Daily Management Review

Deliveroo Touts Its Doubling In Orders In Q1 Aimed At IPO Redemption


Deliveroo Touts Its Doubling In Orders In Q1 Aimed At IPO Redemption
The British food delivery firm Deliveroo cited the more than doubling of its orders during the first quarter when the Covid-19 lockdowns was in force was the initial step for proving itself after the debacle that it encountered during its last month’s public listing in London.
“We have a lot of work ahead of us to both grow the business over the long term, and prove ourselves to the markets,” Chief Executive Will Shu said. “It is day one of doing that.”
The company said that its growth increased for the fourth consecutive quarter with a 114 per cent year on year jump in its groups orders to 71 million and a 130 per cent year on year growth in gross transaction value (GTV) to reach 1.65 billion pounds ($2.27 billion).
However it was difficult to identify how much of the demand was because of closures of cafes and restaurants during the Covid-19 lockdowns. The company said that with the easing of restrictions, it expected its growth to slow down.
“We are mindful of the uncertain impact of the lifting of COVID-19 restrictions,” Shu said in an interview. “We wanted to be prudent when it comes to guidance.”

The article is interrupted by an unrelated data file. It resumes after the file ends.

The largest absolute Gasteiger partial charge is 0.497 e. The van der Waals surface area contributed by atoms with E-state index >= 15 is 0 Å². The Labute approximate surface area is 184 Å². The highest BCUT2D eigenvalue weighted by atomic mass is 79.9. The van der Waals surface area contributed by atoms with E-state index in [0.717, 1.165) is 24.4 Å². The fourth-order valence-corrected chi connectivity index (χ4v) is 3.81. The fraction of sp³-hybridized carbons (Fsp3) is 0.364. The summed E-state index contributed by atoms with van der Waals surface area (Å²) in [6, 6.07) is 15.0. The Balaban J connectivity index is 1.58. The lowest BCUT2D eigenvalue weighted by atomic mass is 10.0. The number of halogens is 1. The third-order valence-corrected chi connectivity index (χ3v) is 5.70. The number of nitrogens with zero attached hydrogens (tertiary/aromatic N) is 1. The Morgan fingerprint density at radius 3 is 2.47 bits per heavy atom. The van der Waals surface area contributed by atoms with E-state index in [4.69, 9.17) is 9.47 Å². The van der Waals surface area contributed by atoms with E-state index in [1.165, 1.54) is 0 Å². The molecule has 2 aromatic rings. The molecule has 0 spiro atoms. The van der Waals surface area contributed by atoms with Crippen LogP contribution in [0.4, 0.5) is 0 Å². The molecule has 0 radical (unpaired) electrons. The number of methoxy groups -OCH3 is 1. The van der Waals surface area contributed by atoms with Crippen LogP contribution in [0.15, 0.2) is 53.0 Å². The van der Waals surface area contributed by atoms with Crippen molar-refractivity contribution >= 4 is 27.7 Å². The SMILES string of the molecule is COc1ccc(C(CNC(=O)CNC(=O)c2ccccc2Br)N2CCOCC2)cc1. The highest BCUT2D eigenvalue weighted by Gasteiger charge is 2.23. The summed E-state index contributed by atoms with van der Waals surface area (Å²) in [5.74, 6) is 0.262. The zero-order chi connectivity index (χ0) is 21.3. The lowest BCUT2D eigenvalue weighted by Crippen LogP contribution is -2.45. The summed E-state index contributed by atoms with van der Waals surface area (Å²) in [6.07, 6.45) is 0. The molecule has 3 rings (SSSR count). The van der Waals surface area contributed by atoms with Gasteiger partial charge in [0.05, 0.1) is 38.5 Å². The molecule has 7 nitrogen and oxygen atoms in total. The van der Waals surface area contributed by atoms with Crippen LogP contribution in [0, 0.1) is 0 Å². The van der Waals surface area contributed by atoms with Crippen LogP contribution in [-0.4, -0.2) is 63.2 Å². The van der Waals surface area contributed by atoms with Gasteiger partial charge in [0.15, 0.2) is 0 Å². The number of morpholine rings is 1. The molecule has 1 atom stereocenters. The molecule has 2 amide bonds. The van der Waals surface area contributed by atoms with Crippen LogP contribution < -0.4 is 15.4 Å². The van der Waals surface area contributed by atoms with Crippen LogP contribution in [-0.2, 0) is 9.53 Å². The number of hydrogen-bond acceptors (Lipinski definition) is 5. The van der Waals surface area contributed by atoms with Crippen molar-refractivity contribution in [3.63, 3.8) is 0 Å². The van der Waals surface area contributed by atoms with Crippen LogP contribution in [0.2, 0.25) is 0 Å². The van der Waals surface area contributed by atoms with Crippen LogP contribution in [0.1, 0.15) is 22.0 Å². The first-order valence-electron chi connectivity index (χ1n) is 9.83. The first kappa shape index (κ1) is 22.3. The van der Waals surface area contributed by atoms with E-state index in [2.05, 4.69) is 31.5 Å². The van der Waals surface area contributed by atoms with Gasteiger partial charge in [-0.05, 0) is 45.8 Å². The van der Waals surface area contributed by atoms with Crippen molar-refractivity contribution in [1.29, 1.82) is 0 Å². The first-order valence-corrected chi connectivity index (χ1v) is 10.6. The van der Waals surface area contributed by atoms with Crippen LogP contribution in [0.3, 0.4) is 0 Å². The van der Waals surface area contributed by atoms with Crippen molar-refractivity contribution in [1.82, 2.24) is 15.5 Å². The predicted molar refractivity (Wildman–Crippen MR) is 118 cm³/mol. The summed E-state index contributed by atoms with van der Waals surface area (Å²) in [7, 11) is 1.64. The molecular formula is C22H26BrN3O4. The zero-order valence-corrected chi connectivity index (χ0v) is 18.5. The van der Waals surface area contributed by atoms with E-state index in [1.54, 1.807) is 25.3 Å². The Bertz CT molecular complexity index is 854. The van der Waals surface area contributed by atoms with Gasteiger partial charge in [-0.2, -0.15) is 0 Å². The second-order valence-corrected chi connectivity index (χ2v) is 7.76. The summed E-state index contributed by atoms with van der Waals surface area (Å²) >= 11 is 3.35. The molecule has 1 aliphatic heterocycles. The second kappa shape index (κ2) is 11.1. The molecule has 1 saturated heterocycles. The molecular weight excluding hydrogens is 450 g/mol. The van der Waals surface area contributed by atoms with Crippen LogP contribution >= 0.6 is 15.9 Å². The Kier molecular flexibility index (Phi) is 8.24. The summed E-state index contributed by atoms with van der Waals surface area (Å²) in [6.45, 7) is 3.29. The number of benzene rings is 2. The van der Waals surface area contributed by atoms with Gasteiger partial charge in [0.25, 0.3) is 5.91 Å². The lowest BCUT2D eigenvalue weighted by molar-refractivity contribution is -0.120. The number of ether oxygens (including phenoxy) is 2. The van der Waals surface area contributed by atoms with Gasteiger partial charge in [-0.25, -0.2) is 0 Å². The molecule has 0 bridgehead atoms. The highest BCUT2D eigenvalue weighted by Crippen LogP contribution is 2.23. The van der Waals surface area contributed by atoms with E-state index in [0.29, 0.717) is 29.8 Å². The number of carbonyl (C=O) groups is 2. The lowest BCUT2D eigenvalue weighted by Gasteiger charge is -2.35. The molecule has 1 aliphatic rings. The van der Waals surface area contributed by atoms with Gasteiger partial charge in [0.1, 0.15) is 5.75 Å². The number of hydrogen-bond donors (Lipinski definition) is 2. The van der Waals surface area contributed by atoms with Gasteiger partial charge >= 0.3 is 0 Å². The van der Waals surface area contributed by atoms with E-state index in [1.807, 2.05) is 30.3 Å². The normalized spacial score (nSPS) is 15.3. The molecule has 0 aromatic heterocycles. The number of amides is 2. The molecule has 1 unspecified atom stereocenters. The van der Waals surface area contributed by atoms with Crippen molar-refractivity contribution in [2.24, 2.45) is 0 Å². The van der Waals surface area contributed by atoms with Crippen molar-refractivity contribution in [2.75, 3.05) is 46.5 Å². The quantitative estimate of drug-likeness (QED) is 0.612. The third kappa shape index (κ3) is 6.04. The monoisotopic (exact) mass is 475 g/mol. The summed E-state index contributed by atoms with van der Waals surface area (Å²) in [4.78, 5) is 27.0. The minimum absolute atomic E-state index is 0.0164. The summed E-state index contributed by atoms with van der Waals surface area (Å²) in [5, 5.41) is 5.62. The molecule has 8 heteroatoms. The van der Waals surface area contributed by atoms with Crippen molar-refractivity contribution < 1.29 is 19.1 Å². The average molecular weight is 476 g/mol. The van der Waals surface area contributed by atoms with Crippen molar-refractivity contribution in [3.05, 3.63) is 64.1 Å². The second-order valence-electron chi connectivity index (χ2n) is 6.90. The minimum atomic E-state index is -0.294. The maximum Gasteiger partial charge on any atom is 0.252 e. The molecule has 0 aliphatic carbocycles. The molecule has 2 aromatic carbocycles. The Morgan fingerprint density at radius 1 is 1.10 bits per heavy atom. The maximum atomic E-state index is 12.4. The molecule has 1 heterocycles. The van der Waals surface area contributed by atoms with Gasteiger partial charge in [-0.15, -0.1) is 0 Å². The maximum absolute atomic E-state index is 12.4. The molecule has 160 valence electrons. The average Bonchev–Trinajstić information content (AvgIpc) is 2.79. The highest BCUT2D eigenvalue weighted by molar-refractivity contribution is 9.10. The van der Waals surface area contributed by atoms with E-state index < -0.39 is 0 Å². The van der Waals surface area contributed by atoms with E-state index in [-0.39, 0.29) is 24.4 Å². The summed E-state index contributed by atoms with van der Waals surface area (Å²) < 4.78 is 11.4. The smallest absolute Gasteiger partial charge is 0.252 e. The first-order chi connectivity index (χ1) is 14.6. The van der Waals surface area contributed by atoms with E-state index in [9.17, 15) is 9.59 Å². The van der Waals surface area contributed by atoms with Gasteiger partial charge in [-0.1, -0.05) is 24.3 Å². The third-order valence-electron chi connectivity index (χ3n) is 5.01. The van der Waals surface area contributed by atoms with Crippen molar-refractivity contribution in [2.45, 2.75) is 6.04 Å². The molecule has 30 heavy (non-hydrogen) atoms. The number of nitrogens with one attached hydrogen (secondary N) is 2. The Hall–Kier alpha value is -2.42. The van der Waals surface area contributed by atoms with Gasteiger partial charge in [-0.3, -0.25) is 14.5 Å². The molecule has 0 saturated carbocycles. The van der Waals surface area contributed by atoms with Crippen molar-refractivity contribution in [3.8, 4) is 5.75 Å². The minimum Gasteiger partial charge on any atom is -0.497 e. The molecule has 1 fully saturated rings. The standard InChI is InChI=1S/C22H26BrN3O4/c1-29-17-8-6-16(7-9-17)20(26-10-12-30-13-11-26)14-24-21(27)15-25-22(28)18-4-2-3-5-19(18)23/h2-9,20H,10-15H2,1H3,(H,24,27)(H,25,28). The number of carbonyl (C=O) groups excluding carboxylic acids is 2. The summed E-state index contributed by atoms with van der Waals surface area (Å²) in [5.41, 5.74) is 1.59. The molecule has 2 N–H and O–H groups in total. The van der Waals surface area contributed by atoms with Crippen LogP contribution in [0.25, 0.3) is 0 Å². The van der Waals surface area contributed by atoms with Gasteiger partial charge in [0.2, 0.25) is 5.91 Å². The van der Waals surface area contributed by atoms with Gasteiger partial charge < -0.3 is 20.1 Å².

There was however indications of what could happen in other countries based on the strong demand in markets such as Hong Kong and the United Arab Emirates, he said.
The company also maintained guidance for full-year GTV growth of between 30 and 40 per cent and gross profit margins of between 7.5 and 8.0 per cent.
During the first quarter, Britain has been a “standout” market, said Deliveroo’s rival Just Eat Takeaway.com on Wednesday and added that its strong business was getting stronger then those of its competitors primarily Deliveroo and Uber Eats.
Deliveroo was “incredibly proud” of its performance in Britain and Ireland, Shu, however, said. “We feel great about our market position,” he said.
He added that there was good pace of expansion in its grocery delivery which it is carrying out in partnership with supermarkets Waitrose, Aldi, Coop, Morrisons and Sainsbury’s. He noted that GTV growth was more than 700 per cent which represented more than 10 per cent of the UK GTV.
The public listing of Deliveroo was touted to be the debut of the decade for the London Stock Exchange. However the stock prices dropped by more than 30 per cent on the first day of trading which shaved off more than 2 billion pounds from the initial 7.6 billion pound valuation of the company.
As of Thursday, the company’s shares were lower by 2 per cent which was 31 per cent lower than the IPO price of the stock.  
Because of their concerns about gig-economy working conditions, the IPO was shunned by some of Britain’s biggest investment companies.
Courts in Britain, France and Italy had upheld the self-employed rider model of the company, Shu said. “I’m not wedded to any particular model,” he said. “However I am wedded to the model that riders want.”